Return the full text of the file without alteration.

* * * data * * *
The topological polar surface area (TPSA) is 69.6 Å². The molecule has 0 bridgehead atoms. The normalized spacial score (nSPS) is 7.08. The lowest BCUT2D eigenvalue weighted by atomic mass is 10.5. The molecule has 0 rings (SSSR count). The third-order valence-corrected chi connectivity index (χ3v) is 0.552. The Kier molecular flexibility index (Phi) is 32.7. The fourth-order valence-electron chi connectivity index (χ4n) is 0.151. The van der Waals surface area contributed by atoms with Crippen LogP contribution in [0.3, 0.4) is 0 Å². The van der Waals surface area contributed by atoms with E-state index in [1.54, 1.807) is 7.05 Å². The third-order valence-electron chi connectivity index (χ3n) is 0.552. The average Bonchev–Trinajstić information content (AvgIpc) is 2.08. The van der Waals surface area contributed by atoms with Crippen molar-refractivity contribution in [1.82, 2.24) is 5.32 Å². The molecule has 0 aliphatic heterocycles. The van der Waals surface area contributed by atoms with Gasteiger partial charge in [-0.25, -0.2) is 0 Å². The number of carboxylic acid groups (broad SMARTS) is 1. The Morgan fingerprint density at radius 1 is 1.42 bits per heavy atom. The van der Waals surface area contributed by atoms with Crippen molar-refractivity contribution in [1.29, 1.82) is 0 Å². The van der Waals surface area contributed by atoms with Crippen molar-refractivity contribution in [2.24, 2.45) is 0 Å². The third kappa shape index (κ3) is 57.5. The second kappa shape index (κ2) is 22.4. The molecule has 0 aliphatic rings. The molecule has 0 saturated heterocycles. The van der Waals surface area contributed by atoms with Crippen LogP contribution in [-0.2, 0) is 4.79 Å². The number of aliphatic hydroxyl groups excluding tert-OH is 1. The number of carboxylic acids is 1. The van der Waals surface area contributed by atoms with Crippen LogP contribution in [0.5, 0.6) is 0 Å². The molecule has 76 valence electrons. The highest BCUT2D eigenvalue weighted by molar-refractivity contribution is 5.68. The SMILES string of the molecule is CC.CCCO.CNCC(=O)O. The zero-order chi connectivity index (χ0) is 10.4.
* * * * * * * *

The topological polar surface area (TPSA) is 69.6 Å². The molecule has 0 bridgehead atoms. The normalized spacial score (nSPS) is 7.08. The lowest BCUT2D eigenvalue weighted by atomic mass is 10.5. The molecule has 0 rings (SSSR count). The third-order valence-corrected chi connectivity index (χ3v) is 0.552. The Kier molecular flexibility index (Phi) is 32.7. The fourth-order valence-electron chi connectivity index (χ4n) is 0.151. The van der Waals surface area contributed by atoms with Crippen LogP contribution in [0.3, 0.4) is 0 Å². The van der Waals surface area contributed by atoms with E-state index in [1.54, 1.807) is 7.05 Å². The third-order valence-electron chi connectivity index (χ3n) is 0.552. The average Bonchev–Trinajstić information content (AvgIpc) is 2.08. The van der Waals surface area contributed by atoms with Crippen molar-refractivity contribution in [1.82, 2.24) is 5.32 Å². The molecule has 0 aliphatic heterocycles. The van der Waals surface area contributed by atoms with Gasteiger partial charge in [-0.25, -0.2) is 0 Å². The number of carboxylic acid groups (broad SMARTS) is 1. The Morgan fingerprint density at radius 1 is 1.42 bits per heavy atom. The van der Waals surface area contributed by atoms with Crippen molar-refractivity contribution in [1.29, 1.82) is 0 Å². The van der Waals surface area contributed by atoms with Crippen molar-refractivity contribution in [2.24, 2.45) is 0 Å². The third kappa shape index (κ3) is 57.5. The second kappa shape index (κ2) is 22.4. The molecule has 0 aliphatic rings. The molecule has 0 saturated heterocycles. The van der Waals surface area contributed by atoms with Crippen LogP contribution in [-0.2, 0) is 4.79 Å². The number of aliphatic hydroxyl groups excluding tert-OH is 1. The number of carboxylic acids is 1. The van der Waals surface area contributed by atoms with Crippen LogP contribution in [0.5, 0.6) is 0 Å². The molecule has 76 valence electrons. The highest BCUT2D eigenvalue weighted by molar-refractivity contribution is 5.68. The SMILES string of the molecule is CC.CCCO.CNCC(=O)O. The zero-order chi connectivity index (χ0) is 10.4.